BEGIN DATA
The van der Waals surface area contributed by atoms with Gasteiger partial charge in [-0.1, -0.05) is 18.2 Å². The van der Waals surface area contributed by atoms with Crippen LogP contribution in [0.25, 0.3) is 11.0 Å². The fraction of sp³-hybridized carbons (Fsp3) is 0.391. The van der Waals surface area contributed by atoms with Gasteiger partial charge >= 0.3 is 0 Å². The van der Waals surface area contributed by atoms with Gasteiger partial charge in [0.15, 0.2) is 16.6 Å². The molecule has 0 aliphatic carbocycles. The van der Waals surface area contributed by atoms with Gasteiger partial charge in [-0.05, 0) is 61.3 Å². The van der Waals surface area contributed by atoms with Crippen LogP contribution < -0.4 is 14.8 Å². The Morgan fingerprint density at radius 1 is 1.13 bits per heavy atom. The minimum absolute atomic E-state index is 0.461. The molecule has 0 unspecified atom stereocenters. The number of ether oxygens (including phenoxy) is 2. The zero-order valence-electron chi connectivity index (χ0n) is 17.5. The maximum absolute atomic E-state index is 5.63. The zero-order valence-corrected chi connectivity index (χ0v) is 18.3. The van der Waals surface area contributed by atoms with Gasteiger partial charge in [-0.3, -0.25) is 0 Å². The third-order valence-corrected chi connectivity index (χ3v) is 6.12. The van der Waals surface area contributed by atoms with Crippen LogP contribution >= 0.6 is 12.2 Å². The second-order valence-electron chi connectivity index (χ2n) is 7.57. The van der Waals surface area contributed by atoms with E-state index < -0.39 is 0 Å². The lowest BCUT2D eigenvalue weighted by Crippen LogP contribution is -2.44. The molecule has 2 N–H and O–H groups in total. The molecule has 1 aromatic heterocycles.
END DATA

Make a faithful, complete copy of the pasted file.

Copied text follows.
The van der Waals surface area contributed by atoms with Gasteiger partial charge in [-0.1, -0.05) is 18.2 Å². The van der Waals surface area contributed by atoms with Crippen LogP contribution in [0.25, 0.3) is 11.0 Å². The fraction of sp³-hybridized carbons (Fsp3) is 0.391. The van der Waals surface area contributed by atoms with Gasteiger partial charge >= 0.3 is 0 Å². The van der Waals surface area contributed by atoms with Gasteiger partial charge in [0.15, 0.2) is 16.6 Å². The molecule has 0 aliphatic carbocycles. The van der Waals surface area contributed by atoms with Gasteiger partial charge in [-0.05, 0) is 61.3 Å². The van der Waals surface area contributed by atoms with Crippen LogP contribution < -0.4 is 14.8 Å². The Morgan fingerprint density at radius 1 is 1.13 bits per heavy atom. The minimum absolute atomic E-state index is 0.461. The molecule has 0 unspecified atom stereocenters. The number of ether oxygens (including phenoxy) is 2. The zero-order valence-electron chi connectivity index (χ0n) is 17.5. The maximum absolute atomic E-state index is 5.63. The zero-order valence-corrected chi connectivity index (χ0v) is 18.3. The van der Waals surface area contributed by atoms with Gasteiger partial charge in [-0.3, -0.25) is 0 Å². The third-order valence-corrected chi connectivity index (χ3v) is 6.12. The van der Waals surface area contributed by atoms with Crippen LogP contribution >= 0.6 is 12.2 Å². The second-order valence-electron chi connectivity index (χ2n) is 7.57. The van der Waals surface area contributed by atoms with E-state index < -0.39 is 0 Å². The lowest BCUT2D eigenvalue weighted by Crippen LogP contribution is -2.44. The molecule has 2 N–H and O–H groups in total. The molecule has 1 aromatic heterocycles.